3D NA'TEE - The Coronation

The dozens are an old African-American tradition. It goes back to the times of slavery. The work the poor fellows were condemned to, in the cotton fields, was not exactly a pleasant one, so some slaves killed times with spoken words contests, consisting in insulting each other. This practice, it is known, survived in hip-hop. Knowing about these roots helps understanding why outrageousness and insanity are so central to it. It is all about competition and playfulness. Ignoring this implies misapprehending rap, approaching it through the wrong lense and, at times, being horrified by it. This practice, of course, started in the South. And there, it is still at its most vibrant and extreme. That's the case in New-Orleans, where it is known as "rib", or "ribbin'", a discipline Samantha James became an expert at, while she was still a schoolgirl.

3D NA'TEE - The Coronation

It is, indeed, through her battle rapping skills, that 3D Na'Tee made a name for herself. She did it live, in videos, and in mixtapes like Guess Who’s Coming 2 Dinner, in 2010. Celebrated first locally, she was noticed afterwards by the G-Unit, and collaborated with interesting people like Curren$y, and Timbaland, with whom she was supposed to record a mixtape, The Coronation. Such a release became available, in 2012, but with no assistance from the prestigious producer. Per its title, however, this project would be the most significant of the southern female rapper.

A large part of it testified of 3D Na'Tee's roots in "ribbin". In the purest rap tradition, it was a collection of ego-trips, and its lyrics were mostly aimed at bashing people, many of them, and more particularly her competitors. She did it in many ways, even a cappella on "Interlude". Songs like the banging "No Love", for example, were dedicated at hammering all those she didn't like. And she did it on the bombastic beats popularized by Lex Luger around that period of time. The Atlanta producer, actually, contributed to "Wild", one of the tracks on the mixtape.

Nevertheless, beyond these exercises in style, the rapper had substance. There was a social background to The Coronation. The slums of New-Orleans, 3D Na'Tee had experienced in details, were not too far. Samantha's parents, indeed, had both been crack dealers, addicted to their own drug. When the police took them, while they were in detox and, of course, after her father died, Samantha the teenage girl had to manage her household. It was a time when she recoursed to drug dealing herself, and started engaging in sexual intercourses. She learned many things from such experiences, and she used these to make her raps more meaningful.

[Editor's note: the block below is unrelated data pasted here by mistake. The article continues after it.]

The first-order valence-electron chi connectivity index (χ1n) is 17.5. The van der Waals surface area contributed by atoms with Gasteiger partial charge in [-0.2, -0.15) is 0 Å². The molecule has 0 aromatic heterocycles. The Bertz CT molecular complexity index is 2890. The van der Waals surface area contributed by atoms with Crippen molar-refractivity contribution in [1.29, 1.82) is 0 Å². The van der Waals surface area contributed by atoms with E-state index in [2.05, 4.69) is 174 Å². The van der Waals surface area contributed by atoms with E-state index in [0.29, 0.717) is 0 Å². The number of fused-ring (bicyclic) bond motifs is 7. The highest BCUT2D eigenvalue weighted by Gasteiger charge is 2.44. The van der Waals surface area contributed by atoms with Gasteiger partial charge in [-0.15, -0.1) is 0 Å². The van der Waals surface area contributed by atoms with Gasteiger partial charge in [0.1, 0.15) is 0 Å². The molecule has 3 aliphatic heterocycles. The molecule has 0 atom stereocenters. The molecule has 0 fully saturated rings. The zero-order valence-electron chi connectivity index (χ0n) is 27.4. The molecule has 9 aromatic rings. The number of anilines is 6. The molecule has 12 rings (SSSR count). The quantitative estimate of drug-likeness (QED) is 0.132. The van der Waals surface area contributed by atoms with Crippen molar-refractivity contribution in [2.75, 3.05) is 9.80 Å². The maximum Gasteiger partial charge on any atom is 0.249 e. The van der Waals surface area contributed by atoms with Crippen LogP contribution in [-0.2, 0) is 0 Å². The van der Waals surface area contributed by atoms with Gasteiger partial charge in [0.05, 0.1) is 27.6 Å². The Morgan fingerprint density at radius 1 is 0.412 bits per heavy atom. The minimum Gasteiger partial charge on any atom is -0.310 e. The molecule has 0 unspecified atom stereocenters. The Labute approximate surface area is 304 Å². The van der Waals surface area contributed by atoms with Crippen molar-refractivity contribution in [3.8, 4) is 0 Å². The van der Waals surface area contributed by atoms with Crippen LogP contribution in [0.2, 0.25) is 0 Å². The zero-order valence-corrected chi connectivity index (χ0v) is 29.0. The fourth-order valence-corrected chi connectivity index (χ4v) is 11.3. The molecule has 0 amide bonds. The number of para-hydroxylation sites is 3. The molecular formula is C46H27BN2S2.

Among a few other tracks dedicated to the art of storytelling, "Lil Kim" is a good example. That song is not about the famous female rapper, but about a teenager abused by an older man. Left to herself while her father is in prison, Lil Kim is finally saved by him. This story, obviously, is reminiscent of Samantha's own life experience. And later on, with "Dear Old Me", 3D Na'Tee turns even more aubiographical, when she delivers a poignant tribute to the loyal and dedicated companion who supported her in the most painful times of her life: her own self.

Such tracks proved that 3D Na'Tee wasn't only a product of her "rib" training. The Coronation was diverse, due to other tracks successfully leaning toward pop and R&B like "Role Play", "I Want More", "WTFRU", and "Round 11". Thanks to these, it looked like a mainstream album, more than a mixtape. It looked as if Samantha was destined to fame, though her wish to stay independent, and her reluctance to join a major label, somehow prevented that to happen.

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